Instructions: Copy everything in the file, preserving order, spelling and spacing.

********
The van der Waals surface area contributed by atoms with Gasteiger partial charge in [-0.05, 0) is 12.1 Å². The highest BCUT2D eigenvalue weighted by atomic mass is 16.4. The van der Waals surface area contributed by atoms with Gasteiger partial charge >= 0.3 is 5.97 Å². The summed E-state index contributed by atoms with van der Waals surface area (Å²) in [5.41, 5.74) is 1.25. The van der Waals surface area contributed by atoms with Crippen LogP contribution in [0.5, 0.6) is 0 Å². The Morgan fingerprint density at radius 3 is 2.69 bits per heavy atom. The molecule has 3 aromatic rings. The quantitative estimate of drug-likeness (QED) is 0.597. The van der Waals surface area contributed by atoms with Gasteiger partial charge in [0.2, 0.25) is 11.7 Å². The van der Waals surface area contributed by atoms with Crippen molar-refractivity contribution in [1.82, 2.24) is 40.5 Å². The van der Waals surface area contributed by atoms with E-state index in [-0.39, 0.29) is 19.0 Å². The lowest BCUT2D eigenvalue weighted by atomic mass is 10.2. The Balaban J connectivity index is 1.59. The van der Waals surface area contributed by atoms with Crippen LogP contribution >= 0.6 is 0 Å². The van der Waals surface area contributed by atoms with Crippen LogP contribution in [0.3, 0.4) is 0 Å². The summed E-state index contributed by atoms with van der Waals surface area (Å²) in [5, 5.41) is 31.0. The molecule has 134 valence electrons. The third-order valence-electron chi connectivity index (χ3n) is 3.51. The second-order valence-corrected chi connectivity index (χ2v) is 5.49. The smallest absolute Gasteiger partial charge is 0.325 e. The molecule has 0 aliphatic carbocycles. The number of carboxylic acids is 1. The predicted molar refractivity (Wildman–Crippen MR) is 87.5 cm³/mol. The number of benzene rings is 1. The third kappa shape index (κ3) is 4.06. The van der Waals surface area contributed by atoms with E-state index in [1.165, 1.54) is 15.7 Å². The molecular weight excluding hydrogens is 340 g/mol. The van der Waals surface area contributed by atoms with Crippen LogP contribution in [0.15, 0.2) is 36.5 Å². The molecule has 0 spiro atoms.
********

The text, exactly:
The van der Waals surface area contributed by atoms with Gasteiger partial charge in [-0.05, 0) is 12.1 Å². The highest BCUT2D eigenvalue weighted by atomic mass is 16.4. The van der Waals surface area contributed by atoms with Gasteiger partial charge >= 0.3 is 5.97 Å². The summed E-state index contributed by atoms with van der Waals surface area (Å²) in [5.41, 5.74) is 1.25. The van der Waals surface area contributed by atoms with Crippen LogP contribution in [0.5, 0.6) is 0 Å². The Morgan fingerprint density at radius 3 is 2.69 bits per heavy atom. The molecule has 3 aromatic rings. The quantitative estimate of drug-likeness (QED) is 0.597. The van der Waals surface area contributed by atoms with Gasteiger partial charge in [0.2, 0.25) is 11.7 Å². The van der Waals surface area contributed by atoms with Crippen molar-refractivity contribution in [1.82, 2.24) is 40.5 Å². The van der Waals surface area contributed by atoms with E-state index in [-0.39, 0.29) is 19.0 Å². The lowest BCUT2D eigenvalue weighted by atomic mass is 10.2. The Balaban J connectivity index is 1.59. The van der Waals surface area contributed by atoms with Crippen LogP contribution >= 0.6 is 0 Å². The van der Waals surface area contributed by atoms with Crippen LogP contribution in [0.3, 0.4) is 0 Å². The summed E-state index contributed by atoms with van der Waals surface area (Å²) in [5, 5.41) is 31.0. The molecule has 134 valence electrons. The third-order valence-electron chi connectivity index (χ3n) is 3.51. The second-order valence-corrected chi connectivity index (χ2v) is 5.49. The smallest absolute Gasteiger partial charge is 0.325 e. The molecule has 0 aliphatic carbocycles. The number of carboxylic acids is 1. The predicted molar refractivity (Wildman–Crippen MR) is 87.5 cm³/mol. The number of benzene rings is 1. The third kappa shape index (κ3) is 4.06. The van der Waals surface area contributed by atoms with E-state index in [1.165, 1.54) is 15.7 Å². The molecular weight excluding hydrogens is 340 g/mol. The van der Waals surface area contributed by atoms with Crippen LogP contribution in [0.15, 0.2) is 36.5 Å². The molecule has 0 spiro atoms.